The National Vaccine Injury Compensation Program, a government program set up to pay people hurt by vaccinations, recently disbursed more than $1 million to a Louisiana nurse. An Indiana emergency-room doctor received $92,500, and a retired Pennsylvania housekeeper got $75,000 from the fund.
These patients were among dozens that have been diagnosed with "Sirva," or shoulder injury related to vaccine administration. It is a growing phenomenon for which U.S. health officials increasingly have been awarding compensation and is now being added to a no-fault system intended to expedite claims related to injuries resulting from the administration of vaccines.
Sarah Atanasoff, medical officer at the Division of Injury Compensation of the Health Resources and Services Administration (HRSA), explains that Sirva generally is caused by an injection improperly shot too high on the arm. This can injure the musculoskeletal structures of the shoulder, such as tendons, ligaments or bursa, causing sudden shoulder pain and, in certain cases, can lead to shoulder surgery.
The government says Sirva symptoms include "severe persistent shoulder pain with prolonged restriction of function." Most Sirva claims are associated with the flu vaccine since that is by far the most commonly administered vaccine covered by the program, Dr. Atanasoff says. But, any vaccine administered in the arm can cause Sirva, including measles, mumps, rubella, polio, and hepatitis vaccines.
Since 2011, the government has paid about $18 million to 112 Sirva victims, from which more than half were disbursed in the past year. This rise can be attributed to the growing number of immunizations as well as an increased awareness of Sirva, partially due to attorneys devoted to vaccine-related claims.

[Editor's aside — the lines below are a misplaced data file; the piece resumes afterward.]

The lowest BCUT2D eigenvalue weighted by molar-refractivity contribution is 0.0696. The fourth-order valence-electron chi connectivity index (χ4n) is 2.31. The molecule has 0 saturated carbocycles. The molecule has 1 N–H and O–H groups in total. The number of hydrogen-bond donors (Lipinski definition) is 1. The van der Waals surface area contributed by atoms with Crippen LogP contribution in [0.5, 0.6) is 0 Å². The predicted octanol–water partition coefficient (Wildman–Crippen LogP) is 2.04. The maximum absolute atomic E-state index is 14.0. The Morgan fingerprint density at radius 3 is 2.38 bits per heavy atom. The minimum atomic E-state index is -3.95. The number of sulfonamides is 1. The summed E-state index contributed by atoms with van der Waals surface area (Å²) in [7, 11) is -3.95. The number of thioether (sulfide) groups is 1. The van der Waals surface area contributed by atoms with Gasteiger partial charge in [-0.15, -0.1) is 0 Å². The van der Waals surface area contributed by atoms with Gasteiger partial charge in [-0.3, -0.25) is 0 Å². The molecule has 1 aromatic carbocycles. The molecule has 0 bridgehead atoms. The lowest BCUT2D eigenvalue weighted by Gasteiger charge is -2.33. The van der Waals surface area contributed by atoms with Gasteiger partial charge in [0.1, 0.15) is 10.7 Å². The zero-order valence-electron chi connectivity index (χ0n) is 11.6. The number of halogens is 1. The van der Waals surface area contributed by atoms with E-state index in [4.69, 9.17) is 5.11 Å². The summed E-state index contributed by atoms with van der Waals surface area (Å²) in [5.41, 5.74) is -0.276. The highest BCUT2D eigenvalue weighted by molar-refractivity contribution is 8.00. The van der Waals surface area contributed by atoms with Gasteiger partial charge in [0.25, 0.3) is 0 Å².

The National Vaccine Injury Compensation Program is a trust that was set up in 1988 to shield vaccine manufacturers from liability. It is funded by a small surcharge on vaccines. Since 1988, some $3.2 billion has been paid for a range of injuries related to vaccinations, including Guillain Barre Syndrome, arthritis, encephalitis, polio and even death, according to HRSA.
Claims against vaccine manufacturers cannot normally be filed in state or federal civil courts, but are instead heard by the U.S. Court of Federal Claims Office of Special Masters, which has no jury. This way, the government says, drug companies will not be dissuaded from making vaccines and people will not be dissuaded from receiving them.
The National Vaccine Injury Compensation Program also pays for reasonable attorney's fees for claimants, so injured people do not have to pay their attorneys out of the money they are awarded in damages for their injuries.
Read the full story here.
At Faraci Lange, we have experience in analyzing, preparing and filing vaccine claims for injured people. These claims, while outside the traditional tort system, require the collection and preparation of voluminous documentation that can include all of an injured party's medical records, employment information and tax records along with the identification and selection of qualified expert witnesses on issues ranging from the diagnosis of vaccine-related injuries (like Guillain Barre Syndrome, anaphylaxis, encephalopathy, chronic arthritis and death), the causal connection between the vaccination and a given injury and the economic impact of a vaccine injury.